John Morgan lost not once, but twice at the John Deere Classic. First, the Englishman lost to Australian Mark Hensby in a playoff, then he lost what he thought was a sure trip to the British Open.
The second may have hurt the worst.
Hensby parred the second playoff hole July 11 to earn his first PGA Tour victory and a spot in this week’s British Open as the lowest finisher not already exempt. Because he has had little experience playing links courses and said he would not have had time to properly prepare for the Open, Hensby declined the bid, instead thinking he could give it to Morgan. In fact, he told Morgan the bid was his before the playoff began.
“It was really a no-brainer. I’ve never played a course like that,” Hensby said. “I feel pretty good inside that I gave it to John.”
So did Morgan, as his disappointment at losing the playoff was tempered by the thought of competing at the Open.
“I feel like a winner, I really do,” Morgan said after the playoff.
He did, that is, until Tour officials – who first had announced that the British Open spot would go to Morgan – told him long after the round had ended that the exemption could not be passed on to the next-highest finisher.
“It would have been lovely,” Morgan said later. “It’s just one of those things. You’ve got to follow the rules. They apologized to me. It’s a shame.
“What can I do? It’s out of my hands.”
The drama following the playoff somewhat overshadowed Hensby’s victory. The 33-year-old Aussie, coming off a third-place finish at the Cialis Western Open, began the day four shots behind Jose Coceres, but opened with five birdies in his first eight holes to take the lead on his way to a final-round 66.
Coceres, who led after the first three rounds, parred the first seven holes before a double bogey on the eighth made him play catch-up the rest of the way. He finished one shot back at 15 under par after an even-par 71.
Morgan (65) finished strong, notching four birdies in his final five holes as he gathered momentum, emotion and the support of the gallery down the stretch.
After a third consecutive birdie, on No. 16, Morgan drained a 14-footer, pumped his fists several times and yelled “Come on!” to the delight of the crowd. Then, needing a birdie on the 18th to pull even with Hensby at 16 under par, Morgan rolled in a 30-footer that drew a huge roar from the crowd.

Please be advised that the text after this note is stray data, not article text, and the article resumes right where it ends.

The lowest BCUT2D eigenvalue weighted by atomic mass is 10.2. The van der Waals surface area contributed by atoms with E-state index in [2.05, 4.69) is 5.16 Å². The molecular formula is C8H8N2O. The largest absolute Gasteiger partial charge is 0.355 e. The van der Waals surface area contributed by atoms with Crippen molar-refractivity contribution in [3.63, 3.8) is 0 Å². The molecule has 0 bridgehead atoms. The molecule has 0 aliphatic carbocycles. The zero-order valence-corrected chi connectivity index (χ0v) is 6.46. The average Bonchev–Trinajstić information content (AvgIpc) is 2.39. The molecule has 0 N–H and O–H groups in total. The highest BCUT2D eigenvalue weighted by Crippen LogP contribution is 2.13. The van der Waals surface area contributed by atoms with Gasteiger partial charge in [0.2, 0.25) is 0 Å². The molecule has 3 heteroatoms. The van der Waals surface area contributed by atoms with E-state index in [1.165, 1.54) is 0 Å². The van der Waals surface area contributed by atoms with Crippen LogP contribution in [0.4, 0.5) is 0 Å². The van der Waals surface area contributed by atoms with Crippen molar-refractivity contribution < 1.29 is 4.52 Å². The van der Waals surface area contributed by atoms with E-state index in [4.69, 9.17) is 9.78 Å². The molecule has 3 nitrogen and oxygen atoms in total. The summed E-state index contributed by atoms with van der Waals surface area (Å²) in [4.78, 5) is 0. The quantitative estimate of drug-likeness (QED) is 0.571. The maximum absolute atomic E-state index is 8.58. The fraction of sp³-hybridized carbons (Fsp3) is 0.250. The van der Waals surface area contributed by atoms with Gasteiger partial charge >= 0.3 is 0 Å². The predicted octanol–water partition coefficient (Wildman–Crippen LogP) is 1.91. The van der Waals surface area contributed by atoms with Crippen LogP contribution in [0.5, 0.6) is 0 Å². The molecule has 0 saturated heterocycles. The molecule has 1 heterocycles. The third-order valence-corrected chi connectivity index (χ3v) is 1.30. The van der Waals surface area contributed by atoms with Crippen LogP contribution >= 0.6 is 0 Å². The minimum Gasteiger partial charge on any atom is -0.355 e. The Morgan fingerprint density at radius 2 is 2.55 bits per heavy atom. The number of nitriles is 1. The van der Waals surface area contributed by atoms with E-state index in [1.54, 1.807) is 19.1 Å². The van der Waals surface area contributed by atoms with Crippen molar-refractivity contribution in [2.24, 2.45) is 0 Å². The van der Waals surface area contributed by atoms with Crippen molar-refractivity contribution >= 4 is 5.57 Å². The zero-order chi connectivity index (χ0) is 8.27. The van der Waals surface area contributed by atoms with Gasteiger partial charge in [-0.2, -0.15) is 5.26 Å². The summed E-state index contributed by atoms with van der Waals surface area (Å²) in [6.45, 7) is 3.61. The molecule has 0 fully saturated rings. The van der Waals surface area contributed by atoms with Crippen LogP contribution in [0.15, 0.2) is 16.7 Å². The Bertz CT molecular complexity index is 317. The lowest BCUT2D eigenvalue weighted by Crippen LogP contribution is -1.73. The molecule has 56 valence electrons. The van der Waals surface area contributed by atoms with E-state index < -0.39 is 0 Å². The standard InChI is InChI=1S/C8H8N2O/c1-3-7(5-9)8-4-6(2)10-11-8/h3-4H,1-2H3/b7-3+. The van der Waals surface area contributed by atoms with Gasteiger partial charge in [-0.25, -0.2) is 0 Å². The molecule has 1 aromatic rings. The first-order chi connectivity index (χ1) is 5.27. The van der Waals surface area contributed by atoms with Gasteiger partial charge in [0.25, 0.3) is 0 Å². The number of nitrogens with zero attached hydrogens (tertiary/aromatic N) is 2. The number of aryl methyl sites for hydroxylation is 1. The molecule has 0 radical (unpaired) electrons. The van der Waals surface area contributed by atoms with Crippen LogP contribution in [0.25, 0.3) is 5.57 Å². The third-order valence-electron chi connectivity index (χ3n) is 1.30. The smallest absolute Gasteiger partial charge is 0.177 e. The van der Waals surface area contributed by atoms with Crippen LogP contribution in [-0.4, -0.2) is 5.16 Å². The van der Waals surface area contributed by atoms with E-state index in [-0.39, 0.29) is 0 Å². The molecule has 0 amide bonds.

Knowing he now had a shot at playing in his country’s national championship, Morgan pulled the ball from the hole and kissed it, then traded high-fives with the crowd as he ran up a hill to await Hensby’s finish.
“I was loving it,” Morgan said. “I was just getting more and more emotional as it was going on, and come 18, it just polished me off. It just obliterated me right there.”
Hensby, meanwhile, almost lost it several times on the last two holes. On the par-5 17th, both his drive and his second shot went into the trees on the left, then bounced back into the fairway, only 140 yards from the green. He went on to make par from there, and at that point, had to feel like fate was on his side.
“I hit a terrible tee shot there,” Hensby said. “The second shot, I figured there was no way I could hit it that high, but it kept sailing. You need some luck.”
Hensby then saved par from a greenside bunker on No. 18 to force the playoff with Morgan.
After the playoff was interrupted by rain for approximately an hour on the first playoff hole, the Australian won with a par on the second playoff hole, the par-3 16th. Morgan pulled his tee shot into a hazard left of the green. Hitting from a difficult stance, he chipped across the green and into a bunker. He nearly made the sand shot, his ball missing the cup by an inch before running past and giving Hensby the victory.
Both players come from humble backgrounds.
Morgan, 26, who overcame dyslexia and epilepsy before turning pro, qualified for the PGA Tour at 2002 Q-School, but finished 141st on the 2003 money list to lose his card. Still, he gave approximately half of his $422,917 in ’03 earnings to his father, a longtime dock worker in England, so he could retire. Splitting time between the PGA Tour and Nationwide circuits this season, Morgan had tasted little success, making only $22,280 in 11 combined events prior to his $410,400 runner-up check at the John Deere.
Hensby also knows about hard times. As a young pro in 1994, he lived for several winter weeks out of his car in a parking lot at Cog Hill Golf Club near Chicago. He will never have to do that again. The $684,000 he earned for his John Deere victory moved him to No. 13 on the Tour money list with $1,992,391.
“It’s taken a long time,” said Hensby, who spent six years on the Nationwide Tour. “I grew up from a background with not a lot of money and not much help. But I wouldn’t have it any other way.”